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Wilhold v. Gebke

March 9, 2006

DAVID WILHOLD, PLAINTIFF,
v.
KRIS GEBKE, MADISON COUNTY, ILLINOIS, ROBERT HERTZ, SHERIFF OF MADISON COUNTY, ILLINOIS, SERGEANT HILL, INDIVIDUALLY AND AS AN EMPLOYEE OF THE MADISON COUNTY SHERIFF'S DEPARTMENT, AND OFFICER YOUNG, INDIVIDUALLY AND AS AN EMPLOYEE OF THE MADISON COUNTY SHERIFF'S DEPARTMENT, DEFENDANTS.



The opinion of the court was delivered by: Reagan, District Judge

MEMORANDUM and ORDER

Now before the Court is Defendant Kris Gebke's motion for summary judgment (Doc. 20) and memorandum in support (Doc. 21). The Court begins its analysis with a brief recitation of the key facts and procedural history.

A. Factual Background and Procedural History

On September 13, 2003, Plaintiff David Wilhold was driving eastbound on Interstate 55/70 in Madison County, Illinois when Defendant Illinois State Trooper Kris Gebke initiated a traffic stop for improper lane usage. Upon stopping Wilhold, Trooper Gebke administered a field sobriety test, which Wilhold failed. Trooper Gebke then placed Wilhold in the back of his police car and administered what Wilhold refers to as the "blow test." Gebke then informed Wilhold that he was under arrest for driving under the influence of alcohol. Wilhold alleges that Trooper Gebke then beat Wilhold outside the view of the camera in Trooper Gebke's car before transporting Wilhold to the Illinois State Police District 11 Headquarters in Collinsville, Illinois. Wilhold was then taken to the Madison County Jail, arriving an hour after the initial traffic stop.

At the Madison County Jail, Wilhold alleges he refused to take a breathalyzer test and asked to speak to an attorney or at least his wife. Wilhold states that instead of being allowed to speak to an attorney or his wife, he was harassed by Trooper Gebke and other police officers at the Madison County Jail for refusing to take a breathalyzer test. Wilhold further alleges that while being placed in a holding cell at the jail, Wilhold was struck several times by Trooper Gebke, as well as by Sergeant Hill and Officer Young, employees of the Madison County Sheriff's Department. Wilhold states he was then placed in a restraint chair and continually harassed and struck by several officers. Wilhold asserts that, despite his requests, he was not allowed to call his wife and he was not provided medical treatment until the morning of September 14, 2003. Wilhold alleges he suffered severe and permanent physical injury as a result of the officers' actions and inaction.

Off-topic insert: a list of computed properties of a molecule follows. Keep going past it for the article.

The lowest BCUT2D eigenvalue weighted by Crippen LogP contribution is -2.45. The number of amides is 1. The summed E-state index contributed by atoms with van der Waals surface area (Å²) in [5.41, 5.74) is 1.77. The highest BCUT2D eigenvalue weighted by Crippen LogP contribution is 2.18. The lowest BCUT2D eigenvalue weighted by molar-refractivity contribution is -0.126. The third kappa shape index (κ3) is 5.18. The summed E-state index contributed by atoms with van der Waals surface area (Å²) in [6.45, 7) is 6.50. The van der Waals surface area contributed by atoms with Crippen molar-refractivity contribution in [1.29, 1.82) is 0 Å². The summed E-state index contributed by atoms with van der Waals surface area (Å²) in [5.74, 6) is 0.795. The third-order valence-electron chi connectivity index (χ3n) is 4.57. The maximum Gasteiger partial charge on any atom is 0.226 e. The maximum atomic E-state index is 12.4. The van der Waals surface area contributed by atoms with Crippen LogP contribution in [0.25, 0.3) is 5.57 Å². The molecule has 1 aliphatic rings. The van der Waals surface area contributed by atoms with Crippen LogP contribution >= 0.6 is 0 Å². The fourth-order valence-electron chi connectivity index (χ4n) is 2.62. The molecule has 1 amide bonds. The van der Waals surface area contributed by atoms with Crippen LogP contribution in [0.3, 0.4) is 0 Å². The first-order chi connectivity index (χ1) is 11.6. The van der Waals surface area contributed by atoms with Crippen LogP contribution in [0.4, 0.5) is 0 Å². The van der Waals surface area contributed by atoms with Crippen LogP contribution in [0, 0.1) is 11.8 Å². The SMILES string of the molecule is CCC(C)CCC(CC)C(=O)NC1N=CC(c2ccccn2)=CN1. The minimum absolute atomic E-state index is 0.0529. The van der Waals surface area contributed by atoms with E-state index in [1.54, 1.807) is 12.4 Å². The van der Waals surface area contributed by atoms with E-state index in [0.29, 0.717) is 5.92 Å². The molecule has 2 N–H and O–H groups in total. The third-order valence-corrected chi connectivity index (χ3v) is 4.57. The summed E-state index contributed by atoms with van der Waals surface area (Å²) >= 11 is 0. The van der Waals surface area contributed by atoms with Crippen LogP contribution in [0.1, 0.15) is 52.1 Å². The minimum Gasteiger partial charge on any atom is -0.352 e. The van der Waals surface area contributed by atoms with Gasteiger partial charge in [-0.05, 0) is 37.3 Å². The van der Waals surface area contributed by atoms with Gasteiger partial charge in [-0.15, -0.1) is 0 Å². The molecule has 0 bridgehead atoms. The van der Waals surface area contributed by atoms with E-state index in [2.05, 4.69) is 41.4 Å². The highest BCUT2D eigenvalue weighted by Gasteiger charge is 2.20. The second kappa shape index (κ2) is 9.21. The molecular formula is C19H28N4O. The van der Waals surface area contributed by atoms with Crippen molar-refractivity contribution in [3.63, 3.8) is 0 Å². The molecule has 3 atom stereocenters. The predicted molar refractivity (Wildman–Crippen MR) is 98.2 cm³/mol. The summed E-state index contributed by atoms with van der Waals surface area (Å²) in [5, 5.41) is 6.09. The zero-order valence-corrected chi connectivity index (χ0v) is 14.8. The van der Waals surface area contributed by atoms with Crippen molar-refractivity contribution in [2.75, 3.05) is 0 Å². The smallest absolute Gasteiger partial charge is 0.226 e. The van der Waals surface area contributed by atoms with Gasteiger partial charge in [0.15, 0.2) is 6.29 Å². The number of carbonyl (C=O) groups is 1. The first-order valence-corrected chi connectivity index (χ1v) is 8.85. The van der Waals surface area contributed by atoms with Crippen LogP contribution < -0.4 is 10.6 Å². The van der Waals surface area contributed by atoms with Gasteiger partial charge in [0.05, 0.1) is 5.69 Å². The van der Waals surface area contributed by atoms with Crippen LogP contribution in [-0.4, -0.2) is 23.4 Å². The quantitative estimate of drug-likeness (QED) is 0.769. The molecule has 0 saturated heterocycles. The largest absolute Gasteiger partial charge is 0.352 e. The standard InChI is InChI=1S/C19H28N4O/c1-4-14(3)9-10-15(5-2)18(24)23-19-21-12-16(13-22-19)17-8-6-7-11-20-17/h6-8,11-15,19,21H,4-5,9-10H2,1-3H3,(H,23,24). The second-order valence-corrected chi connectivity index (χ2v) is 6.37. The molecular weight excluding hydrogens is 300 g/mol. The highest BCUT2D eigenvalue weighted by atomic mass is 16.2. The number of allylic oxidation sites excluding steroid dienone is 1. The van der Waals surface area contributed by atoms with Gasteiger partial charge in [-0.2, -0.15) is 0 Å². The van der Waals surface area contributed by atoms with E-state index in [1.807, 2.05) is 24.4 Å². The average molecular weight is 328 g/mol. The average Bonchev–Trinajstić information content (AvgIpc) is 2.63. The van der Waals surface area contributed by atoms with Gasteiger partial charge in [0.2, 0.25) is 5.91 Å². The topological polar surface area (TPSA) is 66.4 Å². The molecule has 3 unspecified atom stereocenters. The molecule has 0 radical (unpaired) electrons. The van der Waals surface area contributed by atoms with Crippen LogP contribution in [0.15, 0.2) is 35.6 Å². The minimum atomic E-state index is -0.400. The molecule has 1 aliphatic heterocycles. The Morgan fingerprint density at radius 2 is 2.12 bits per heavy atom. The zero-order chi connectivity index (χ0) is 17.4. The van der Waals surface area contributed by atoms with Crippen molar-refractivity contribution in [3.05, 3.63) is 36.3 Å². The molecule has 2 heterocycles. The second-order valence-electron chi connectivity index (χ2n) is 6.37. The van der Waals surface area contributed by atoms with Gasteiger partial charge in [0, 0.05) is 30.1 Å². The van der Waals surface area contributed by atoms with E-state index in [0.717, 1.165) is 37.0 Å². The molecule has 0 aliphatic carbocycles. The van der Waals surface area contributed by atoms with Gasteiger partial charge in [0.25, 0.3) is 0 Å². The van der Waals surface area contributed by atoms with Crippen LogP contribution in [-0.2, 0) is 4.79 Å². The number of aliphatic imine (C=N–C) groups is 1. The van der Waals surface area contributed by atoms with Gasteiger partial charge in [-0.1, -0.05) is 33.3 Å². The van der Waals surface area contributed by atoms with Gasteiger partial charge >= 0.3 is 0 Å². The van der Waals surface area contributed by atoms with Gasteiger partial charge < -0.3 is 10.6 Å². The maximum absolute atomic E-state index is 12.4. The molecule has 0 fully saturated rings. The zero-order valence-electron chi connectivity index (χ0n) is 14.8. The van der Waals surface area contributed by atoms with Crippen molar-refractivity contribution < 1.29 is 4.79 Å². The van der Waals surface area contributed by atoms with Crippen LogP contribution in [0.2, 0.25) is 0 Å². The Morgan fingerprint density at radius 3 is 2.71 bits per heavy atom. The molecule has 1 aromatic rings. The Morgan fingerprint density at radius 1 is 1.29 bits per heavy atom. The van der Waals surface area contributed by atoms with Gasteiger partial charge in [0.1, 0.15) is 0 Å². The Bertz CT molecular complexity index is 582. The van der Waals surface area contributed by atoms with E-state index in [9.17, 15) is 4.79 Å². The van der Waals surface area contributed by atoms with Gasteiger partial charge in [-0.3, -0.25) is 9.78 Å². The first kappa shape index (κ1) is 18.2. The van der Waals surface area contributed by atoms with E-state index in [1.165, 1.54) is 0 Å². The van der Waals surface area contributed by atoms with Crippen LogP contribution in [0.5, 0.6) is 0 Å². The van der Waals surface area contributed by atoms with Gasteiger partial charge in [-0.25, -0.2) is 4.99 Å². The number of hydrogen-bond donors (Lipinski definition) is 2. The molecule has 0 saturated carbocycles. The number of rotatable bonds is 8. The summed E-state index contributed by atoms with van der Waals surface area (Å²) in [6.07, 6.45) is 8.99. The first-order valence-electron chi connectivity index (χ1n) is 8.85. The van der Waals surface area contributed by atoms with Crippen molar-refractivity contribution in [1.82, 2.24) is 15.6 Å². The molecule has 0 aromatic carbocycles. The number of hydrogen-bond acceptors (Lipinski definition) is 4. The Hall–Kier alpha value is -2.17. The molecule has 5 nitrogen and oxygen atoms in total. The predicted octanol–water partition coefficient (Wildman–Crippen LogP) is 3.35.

On August 23, 2004, Wilhold filed his complaint against multiple defendants in this Court (Doc. 1). In Count I, Wihold brings a state law claim for battery against Gebke. In Count II, Wilhold brings a claim against Gebke, pursuant to 42 U.S.C. § 1983, claiming violations of his rights under the Fourth, Fifth, and Fourteenth Amendments to the United States Constitution. In Count III, Wilhold brings a state law battery claim against Sergeant Hill. In Count IV, Wilhold brings a Section 1983claim against Defendants Sergeant Hill, Sheriff Hertz and Madison County, Illinois. And in Count V, Wilhold brings a state law battery claim against Officer Young.

In Gebke's motion, Gebke asserts that he is entitled to summary as to those Counts directed towards him, Counts I and II. Wilhold has responded in opposition at Document 26, and Gebke has replied at Document 31.

B. Summary Judgment Standard

Summary judgment is proper if the pleadings, depositions, interrogatory answers, admissions, and affidavits leave no genuine issue of material fact, and the moving party is entitled to judgment as a matter of law. FED.R.CIV.P. 56(c). The moving party bears the burden of establishing both the absence of fact issues and entitlement to judgment as a matter of law. Santaella v. Metropolitan Life Ins. Co., 123 F.3d 456, 461 (7th Cir. 1997).

In determining whether a genuine issue of material fact exists, the Court reviews the record in the light most favorable to the non-moving party and makes all reasonable inferences in the non-movant's favor. Anderson v. Liberty Lobby, Inc., 477 U.S. 242, 255 (1986); Ulichny v. Merton Community School Dist., 249 F.3d 686, 699 (7th Cir. 2001); Miranda v. Wisconsin Power & Light Company, 91 F.3d 1011, 1014 (7th Cir. 1996).

C. Analysis

In his motion to dismiss, Gebke asserts several arguments for summary judgment. The Court considers each in turn.

Jurisdictional Basis for Count I

In Count I of his Complaint, Wilhold asserts that Gebke committed the common law tort of battery upon his person. Gebke argues that this Court should grant him summary judgment on this Count because Wilhold does not properly assert a jurisdictional ...


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